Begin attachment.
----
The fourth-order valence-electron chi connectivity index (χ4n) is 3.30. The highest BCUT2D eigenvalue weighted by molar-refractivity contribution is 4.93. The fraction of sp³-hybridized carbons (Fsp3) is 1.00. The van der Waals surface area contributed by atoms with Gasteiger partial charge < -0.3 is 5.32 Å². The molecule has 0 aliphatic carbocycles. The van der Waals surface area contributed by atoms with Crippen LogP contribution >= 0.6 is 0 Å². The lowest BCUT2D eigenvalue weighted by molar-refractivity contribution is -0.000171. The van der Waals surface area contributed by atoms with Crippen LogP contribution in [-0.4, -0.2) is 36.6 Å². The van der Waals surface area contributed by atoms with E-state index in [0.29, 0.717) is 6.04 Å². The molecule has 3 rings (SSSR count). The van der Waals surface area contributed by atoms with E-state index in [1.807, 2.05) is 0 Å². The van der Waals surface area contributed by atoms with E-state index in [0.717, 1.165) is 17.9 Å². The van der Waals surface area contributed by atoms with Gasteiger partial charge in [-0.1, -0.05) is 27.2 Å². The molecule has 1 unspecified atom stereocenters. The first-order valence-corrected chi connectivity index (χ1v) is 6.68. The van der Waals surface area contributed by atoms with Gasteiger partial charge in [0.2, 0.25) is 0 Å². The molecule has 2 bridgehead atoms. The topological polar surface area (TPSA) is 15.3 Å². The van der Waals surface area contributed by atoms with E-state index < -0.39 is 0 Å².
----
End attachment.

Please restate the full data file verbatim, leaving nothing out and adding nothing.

The fourth-order valence-electron chi connectivity index (χ4n) is 3.30. The highest BCUT2D eigenvalue weighted by molar-refractivity contribution is 4.93. The fraction of sp³-hybridized carbons (Fsp3) is 1.00. The van der Waals surface area contributed by atoms with Gasteiger partial charge < -0.3 is 5.32 Å². The molecule has 0 aliphatic carbocycles. The van der Waals surface area contributed by atoms with Crippen LogP contribution >= 0.6 is 0 Å². The lowest BCUT2D eigenvalue weighted by molar-refractivity contribution is -0.000171. The van der Waals surface area contributed by atoms with Crippen LogP contribution in [-0.4, -0.2) is 36.6 Å². The van der Waals surface area contributed by atoms with E-state index in [0.29, 0.717) is 6.04 Å². The molecule has 3 rings (SSSR count). The van der Waals surface area contributed by atoms with E-state index in [1.807, 2.05) is 0 Å². The van der Waals surface area contributed by atoms with E-state index in [0.717, 1.165) is 17.9 Å². The van der Waals surface area contributed by atoms with Gasteiger partial charge in [-0.1, -0.05) is 27.2 Å². The molecule has 1 unspecified atom stereocenters. The first-order valence-corrected chi connectivity index (χ1v) is 6.68. The van der Waals surface area contributed by atoms with Gasteiger partial charge in [0.2, 0.25) is 0 Å². The molecule has 2 bridgehead atoms. The topological polar surface area (TPSA) is 15.3 Å². The van der Waals surface area contributed by atoms with E-state index < -0.39 is 0 Å².